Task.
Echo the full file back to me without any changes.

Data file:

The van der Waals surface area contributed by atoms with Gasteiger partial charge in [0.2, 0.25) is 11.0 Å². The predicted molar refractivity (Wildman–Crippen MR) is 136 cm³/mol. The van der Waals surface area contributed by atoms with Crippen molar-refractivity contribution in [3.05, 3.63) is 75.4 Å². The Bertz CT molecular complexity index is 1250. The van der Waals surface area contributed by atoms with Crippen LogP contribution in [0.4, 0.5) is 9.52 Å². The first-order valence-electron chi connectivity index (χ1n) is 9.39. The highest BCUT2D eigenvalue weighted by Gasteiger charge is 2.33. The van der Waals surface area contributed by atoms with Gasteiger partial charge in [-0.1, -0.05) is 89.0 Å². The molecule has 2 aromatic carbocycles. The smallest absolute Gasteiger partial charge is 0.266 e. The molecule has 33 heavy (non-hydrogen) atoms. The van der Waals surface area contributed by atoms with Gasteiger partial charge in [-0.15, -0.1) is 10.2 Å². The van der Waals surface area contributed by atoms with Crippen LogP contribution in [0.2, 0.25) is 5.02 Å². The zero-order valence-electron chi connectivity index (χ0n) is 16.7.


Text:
The van der Waals surface area contributed by atoms with Gasteiger partial charge in [0.2, 0.25) is 11.0 Å². The predicted molar refractivity (Wildman–Crippen MR) is 136 cm³/mol. The van der Waals surface area contributed by atoms with Crippen molar-refractivity contribution in [3.05, 3.63) is 75.4 Å². The Bertz CT molecular complexity index is 1250. The van der Waals surface area contributed by atoms with Crippen LogP contribution in [0.4, 0.5) is 9.52 Å². The first-order valence-electron chi connectivity index (χ1n) is 9.39. The highest BCUT2D eigenvalue weighted by Gasteiger charge is 2.33. The van der Waals surface area contributed by atoms with Gasteiger partial charge in [-0.1, -0.05) is 89.0 Å². The molecule has 2 aromatic carbocycles. The smallest absolute Gasteiger partial charge is 0.266 e. The molecule has 33 heavy (non-hydrogen) atoms. The van der Waals surface area contributed by atoms with Gasteiger partial charge in [-0.15, -0.1) is 10.2 Å². The van der Waals surface area contributed by atoms with Crippen LogP contribution in [0.2, 0.25) is 5.02 Å². The zero-order valence-electron chi connectivity index (χ0n) is 16.7.